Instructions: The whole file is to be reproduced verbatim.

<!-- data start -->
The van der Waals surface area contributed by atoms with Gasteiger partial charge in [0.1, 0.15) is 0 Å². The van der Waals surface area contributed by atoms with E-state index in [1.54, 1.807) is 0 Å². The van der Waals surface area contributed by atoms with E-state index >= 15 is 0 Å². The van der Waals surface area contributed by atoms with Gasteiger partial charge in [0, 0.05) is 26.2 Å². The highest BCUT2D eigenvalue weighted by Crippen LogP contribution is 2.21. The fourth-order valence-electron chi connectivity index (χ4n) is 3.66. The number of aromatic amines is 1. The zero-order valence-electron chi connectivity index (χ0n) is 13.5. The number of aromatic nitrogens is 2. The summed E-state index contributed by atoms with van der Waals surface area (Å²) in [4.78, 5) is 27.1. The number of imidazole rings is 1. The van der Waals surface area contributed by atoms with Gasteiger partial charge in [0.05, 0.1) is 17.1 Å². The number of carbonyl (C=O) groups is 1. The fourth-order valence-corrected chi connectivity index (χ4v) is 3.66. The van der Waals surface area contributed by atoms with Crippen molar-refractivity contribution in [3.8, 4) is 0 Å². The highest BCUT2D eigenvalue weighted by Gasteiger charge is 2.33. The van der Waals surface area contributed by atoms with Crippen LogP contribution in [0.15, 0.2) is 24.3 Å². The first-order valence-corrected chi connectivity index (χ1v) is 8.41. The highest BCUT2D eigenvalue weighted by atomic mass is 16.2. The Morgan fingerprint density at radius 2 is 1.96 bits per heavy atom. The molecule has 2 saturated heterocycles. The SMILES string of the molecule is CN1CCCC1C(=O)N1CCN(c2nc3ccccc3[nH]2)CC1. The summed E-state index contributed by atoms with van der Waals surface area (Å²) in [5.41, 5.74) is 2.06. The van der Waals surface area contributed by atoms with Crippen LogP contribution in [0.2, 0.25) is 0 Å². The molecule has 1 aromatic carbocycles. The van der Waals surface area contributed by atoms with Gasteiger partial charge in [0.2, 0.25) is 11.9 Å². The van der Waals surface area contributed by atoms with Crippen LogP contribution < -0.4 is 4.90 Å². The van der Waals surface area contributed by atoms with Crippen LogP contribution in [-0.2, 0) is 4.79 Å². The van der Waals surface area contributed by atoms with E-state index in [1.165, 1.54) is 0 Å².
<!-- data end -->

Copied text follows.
The van der Waals surface area contributed by atoms with Gasteiger partial charge in [0.1, 0.15) is 0 Å². The van der Waals surface area contributed by atoms with E-state index in [1.54, 1.807) is 0 Å². The van der Waals surface area contributed by atoms with E-state index >= 15 is 0 Å². The van der Waals surface area contributed by atoms with Gasteiger partial charge in [0, 0.05) is 26.2 Å². The highest BCUT2D eigenvalue weighted by Crippen LogP contribution is 2.21. The fourth-order valence-electron chi connectivity index (χ4n) is 3.66. The number of aromatic amines is 1. The zero-order valence-electron chi connectivity index (χ0n) is 13.5. The number of aromatic nitrogens is 2. The summed E-state index contributed by atoms with van der Waals surface area (Å²) in [4.78, 5) is 27.1. The number of imidazole rings is 1. The van der Waals surface area contributed by atoms with Gasteiger partial charge in [0.05, 0.1) is 17.1 Å². The number of carbonyl (C=O) groups is 1. The fourth-order valence-corrected chi connectivity index (χ4v) is 3.66. The van der Waals surface area contributed by atoms with Crippen molar-refractivity contribution in [3.8, 4) is 0 Å². The highest BCUT2D eigenvalue weighted by Gasteiger charge is 2.33. The van der Waals surface area contributed by atoms with Crippen LogP contribution in [0.15, 0.2) is 24.3 Å². The first-order valence-corrected chi connectivity index (χ1v) is 8.41. The highest BCUT2D eigenvalue weighted by atomic mass is 16.2. The Morgan fingerprint density at radius 2 is 1.96 bits per heavy atom. The molecule has 2 saturated heterocycles. The SMILES string of the molecule is CN1CCCC1C(=O)N1CCN(c2nc3ccccc3[nH]2)CC1. The summed E-state index contributed by atoms with van der Waals surface area (Å²) in [5.41, 5.74) is 2.06. The van der Waals surface area contributed by atoms with Crippen LogP contribution in [0.2, 0.25) is 0 Å². The molecule has 1 aromatic carbocycles. The van der Waals surface area contributed by atoms with Gasteiger partial charge in [0.2, 0.25) is 11.9 Å². The van der Waals surface area contributed by atoms with Crippen LogP contribution < -0.4 is 4.90 Å². The van der Waals surface area contributed by atoms with Crippen LogP contribution in [-0.2, 0) is 4.79 Å². The van der Waals surface area contributed by atoms with E-state index in [1.165, 1.54) is 0 Å².